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Thus, the thinking of past centuries was determined more by the idea of sounding music than energeia.Adams of Fulda De Musica (1490) the fleetingfading music calls the “true philosophy of death”.Immanuel Kant only approves of a transitory character in the critique of judgment (1790), it extinguishes completely or, if repeated by the imagination, it is more annoying than pleasant.

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Aristotelic philosophy regarded art with the concept of work, but sounding music only as a practical execution of its form of ideas.You have no higher rank than sleeping or eating.

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The work is created by writing and is connected with the person of its Creator.It is unique, has a beginning and an end, is self-contained and therefore immutable. It retains its identity even if it is presented differently in different interpretations. Thus, unlike improvisation or the writingless music in which composition and interpretation coincide, it has a double existence in these two components.At the same time, it becomes not only capable of tradition, but also of history. The characteristic of the work of art as new and unique allows a comparison between works in aspects such as epochs, generations or individual creators. This is both a prerequisite and a drive for the renewal and connection point for new plants. The comparability of works make value judgments,analysis and interpretation possible and necessary.

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Main article: Music industry

Since 1945, the music industry has developed into a highly integrated, globally organized business under the leadership of a few companies from the Western industrializedcountries.These dominate the consumer electronicsand mass mediasector.The leading nations of the phonogram market – mostly the sale of compact discs – are the UnitedStates, Japan and Germany.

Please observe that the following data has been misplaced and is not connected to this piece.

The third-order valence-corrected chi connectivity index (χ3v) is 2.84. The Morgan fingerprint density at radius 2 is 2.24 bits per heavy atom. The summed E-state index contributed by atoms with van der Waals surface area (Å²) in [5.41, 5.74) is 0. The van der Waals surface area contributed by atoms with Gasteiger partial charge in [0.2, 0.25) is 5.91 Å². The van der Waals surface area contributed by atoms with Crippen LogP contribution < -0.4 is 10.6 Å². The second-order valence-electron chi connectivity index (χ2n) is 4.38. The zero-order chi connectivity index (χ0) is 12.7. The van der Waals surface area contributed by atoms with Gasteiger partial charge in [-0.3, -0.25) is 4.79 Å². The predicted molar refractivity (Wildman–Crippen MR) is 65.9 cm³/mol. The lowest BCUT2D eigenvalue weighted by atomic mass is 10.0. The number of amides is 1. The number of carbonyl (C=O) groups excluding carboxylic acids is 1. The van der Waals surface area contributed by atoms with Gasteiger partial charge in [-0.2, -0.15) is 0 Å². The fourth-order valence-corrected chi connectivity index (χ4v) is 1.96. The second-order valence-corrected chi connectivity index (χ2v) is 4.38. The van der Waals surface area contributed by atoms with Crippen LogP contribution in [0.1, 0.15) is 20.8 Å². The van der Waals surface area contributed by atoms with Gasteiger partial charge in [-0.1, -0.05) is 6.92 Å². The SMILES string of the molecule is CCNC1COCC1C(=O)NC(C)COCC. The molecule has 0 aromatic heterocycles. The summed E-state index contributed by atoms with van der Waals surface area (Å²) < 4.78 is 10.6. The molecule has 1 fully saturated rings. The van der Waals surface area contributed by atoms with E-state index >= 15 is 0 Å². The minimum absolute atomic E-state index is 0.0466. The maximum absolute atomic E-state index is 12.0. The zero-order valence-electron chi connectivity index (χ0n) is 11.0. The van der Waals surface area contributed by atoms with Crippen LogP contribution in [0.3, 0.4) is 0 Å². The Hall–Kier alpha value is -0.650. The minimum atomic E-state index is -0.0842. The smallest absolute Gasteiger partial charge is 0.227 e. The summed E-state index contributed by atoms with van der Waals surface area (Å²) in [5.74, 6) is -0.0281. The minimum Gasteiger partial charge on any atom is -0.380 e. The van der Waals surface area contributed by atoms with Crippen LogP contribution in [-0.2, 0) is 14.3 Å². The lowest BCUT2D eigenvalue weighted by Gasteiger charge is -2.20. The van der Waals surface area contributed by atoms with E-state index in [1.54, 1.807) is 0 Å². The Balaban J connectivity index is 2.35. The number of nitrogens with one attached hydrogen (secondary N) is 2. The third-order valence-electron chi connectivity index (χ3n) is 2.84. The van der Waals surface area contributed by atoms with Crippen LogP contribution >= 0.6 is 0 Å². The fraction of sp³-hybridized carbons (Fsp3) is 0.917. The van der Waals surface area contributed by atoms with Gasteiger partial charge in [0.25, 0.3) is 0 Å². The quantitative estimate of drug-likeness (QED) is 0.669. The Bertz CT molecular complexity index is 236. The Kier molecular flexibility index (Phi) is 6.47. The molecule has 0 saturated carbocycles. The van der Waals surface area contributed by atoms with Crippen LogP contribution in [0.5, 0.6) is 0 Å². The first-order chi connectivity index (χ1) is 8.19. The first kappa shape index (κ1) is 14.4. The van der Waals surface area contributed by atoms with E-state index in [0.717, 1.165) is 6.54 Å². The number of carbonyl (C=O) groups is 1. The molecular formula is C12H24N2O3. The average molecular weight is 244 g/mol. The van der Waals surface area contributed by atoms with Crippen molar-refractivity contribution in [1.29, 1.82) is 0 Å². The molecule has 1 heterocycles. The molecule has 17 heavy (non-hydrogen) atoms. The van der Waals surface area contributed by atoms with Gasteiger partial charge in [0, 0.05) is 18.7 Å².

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In addition to the so-called major labels, which essentially dominate the market and are controlled by concentration andCentralization form a supply oligopoly, a large number of independent labels work close to the base on niche markets.Nevertheless, there are also economic links between majors and independents in the field of artist and repertoire support as well as in the distribution structures.For companies that stand between the two categories, the term “major indies” has become established.

The British punk band The Clashgained a large media attention in 1991 with the song Should I stay or should I go, released nine years earlier, when a commercialby the clothing manufacturer Levi’s again Popularized.

This presupposed the acquisition of licensing rights.

Phonograms are the main product and thus the largest source of income for the music industry.Broadcasting media Broadcasting and Television distribute the products of phonogram producers in their programmes.On the one hand, the music industry is dependent on the media, which on the other hand depend on the offer of the industry and generate revenue through its use: to such an extent copyright and related rights for authors and artists, the media pay fees for use.The collecting societies monitor this use.You specify the amount of compensation that flows back to the authors and performers.Music television stationsare of considerable importance for popular music, which act as a marketing tool for music videos for the purpose of promotion.

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In individual cases, the profits from the use of license rights may exceed the ticket sales.These arise from the trade in fan articles such as T-shirts, posters, postcards or stickers.